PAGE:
Iceland’s biggest volcano has been rocked by the strongest earthquake since it last erupted in 2014.
With swarms of earthquakes occurring in the French Alps too, Europe is facing what could be one of the largest natural disasters in history.
Last week, the 6,591-foot tall Bardarbunga, a “powerful and versatile” volcano, was rattled by the four largest earthquakes since it last erupted in 2014. The earthquakes, measuring in magnitudes of 3.9, 3.2, 4.7, and 4.7 on the Richter scale, struck the caldera region over several days last weekend. Another magnitude 4.1 earthquake hit the 200km long and 25km wide volcanic system earlier last week and several tremors struck in September.
Páll Einarsson, a volcanology expert at the University of Iceland, said the latest quakes are part of a series that have been “in progress for two years”. Speaking exclusively to Daily Star Online, he said the volcano is “clearly preparing for its next eruption” within the next few years.
Fears are spiking even higher when considering the earthquake swarm that has been rocking the French Alps recently.
The 10,000-year-old volcano spewed out large volumes of sulfur dioxide during its last seven-month eruption which took place between August of 2014 and February of 2015. Although the eruption did not disrupt any flights, the emissions harshly impacted the air quality in Iceland, leading to health consequences across the country.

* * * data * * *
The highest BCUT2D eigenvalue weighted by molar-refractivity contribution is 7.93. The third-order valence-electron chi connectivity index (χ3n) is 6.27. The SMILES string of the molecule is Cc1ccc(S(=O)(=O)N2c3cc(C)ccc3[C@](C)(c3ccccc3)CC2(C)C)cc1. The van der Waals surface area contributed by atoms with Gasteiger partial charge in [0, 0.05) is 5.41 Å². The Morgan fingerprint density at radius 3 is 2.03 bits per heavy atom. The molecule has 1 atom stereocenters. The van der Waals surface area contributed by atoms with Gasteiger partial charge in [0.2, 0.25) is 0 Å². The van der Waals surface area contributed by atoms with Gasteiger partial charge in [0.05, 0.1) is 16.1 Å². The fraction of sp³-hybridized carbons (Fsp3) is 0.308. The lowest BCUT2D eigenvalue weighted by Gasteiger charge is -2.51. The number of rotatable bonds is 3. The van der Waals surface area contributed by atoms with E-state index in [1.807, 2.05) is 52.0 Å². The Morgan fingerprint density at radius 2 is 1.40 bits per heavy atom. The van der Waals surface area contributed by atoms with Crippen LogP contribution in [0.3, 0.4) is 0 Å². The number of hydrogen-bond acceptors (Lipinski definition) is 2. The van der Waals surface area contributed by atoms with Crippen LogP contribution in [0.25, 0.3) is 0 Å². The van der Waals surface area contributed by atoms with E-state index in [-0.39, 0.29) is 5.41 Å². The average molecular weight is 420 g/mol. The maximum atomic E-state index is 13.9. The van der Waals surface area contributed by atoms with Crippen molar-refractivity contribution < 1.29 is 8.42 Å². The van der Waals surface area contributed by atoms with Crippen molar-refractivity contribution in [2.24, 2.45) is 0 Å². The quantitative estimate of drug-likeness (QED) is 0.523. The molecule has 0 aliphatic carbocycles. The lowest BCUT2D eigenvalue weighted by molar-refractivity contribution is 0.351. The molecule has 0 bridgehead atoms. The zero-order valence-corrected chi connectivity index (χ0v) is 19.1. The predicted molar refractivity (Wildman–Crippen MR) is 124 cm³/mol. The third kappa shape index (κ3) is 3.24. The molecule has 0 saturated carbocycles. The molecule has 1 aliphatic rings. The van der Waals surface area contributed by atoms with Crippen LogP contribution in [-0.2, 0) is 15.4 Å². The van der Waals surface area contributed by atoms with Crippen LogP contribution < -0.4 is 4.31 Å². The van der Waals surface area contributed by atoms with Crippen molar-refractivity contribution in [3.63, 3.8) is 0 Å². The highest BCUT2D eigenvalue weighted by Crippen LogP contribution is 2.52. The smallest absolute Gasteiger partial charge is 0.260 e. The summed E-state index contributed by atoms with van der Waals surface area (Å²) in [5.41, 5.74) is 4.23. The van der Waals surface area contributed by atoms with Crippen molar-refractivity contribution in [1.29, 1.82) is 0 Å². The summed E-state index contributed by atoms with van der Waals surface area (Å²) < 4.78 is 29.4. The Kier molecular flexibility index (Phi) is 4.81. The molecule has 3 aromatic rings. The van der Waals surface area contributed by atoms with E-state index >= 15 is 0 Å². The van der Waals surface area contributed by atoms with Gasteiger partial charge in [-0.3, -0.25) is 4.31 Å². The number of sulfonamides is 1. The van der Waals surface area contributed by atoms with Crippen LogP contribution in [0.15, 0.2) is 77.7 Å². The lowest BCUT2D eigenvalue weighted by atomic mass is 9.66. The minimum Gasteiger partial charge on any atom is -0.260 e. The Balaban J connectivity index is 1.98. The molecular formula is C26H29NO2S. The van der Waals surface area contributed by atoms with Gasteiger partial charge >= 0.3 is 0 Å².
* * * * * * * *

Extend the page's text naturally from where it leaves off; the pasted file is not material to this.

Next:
In spite of describing the volcanoes activity as “high”, the Icelandic Met Office has yet to issue any warnings about the possibility of Bardarbunga’s eruption. In fact, the warning code remains green; meaning the volcano is in a normal, non-eruptive state, according to the volcano monitor.
Seven years ago Iceland’s massive Eyjafjallajökull volcano erupted, spewing a choking veil of ash across Europe. Residents worry as memories of the 2014 eruption and the flight chaos caused by the 2010 eruption of the Eyjafjallajökull volcano resurface.
The deadly volcanic dust wiped out skies and grounded 100,000 flights, resulting in the economy losing £4 billion.
Should an eruption of Bardarbunga take place, it’s highly possible that there would be another even more drastic air travel restriction and poorer air quality.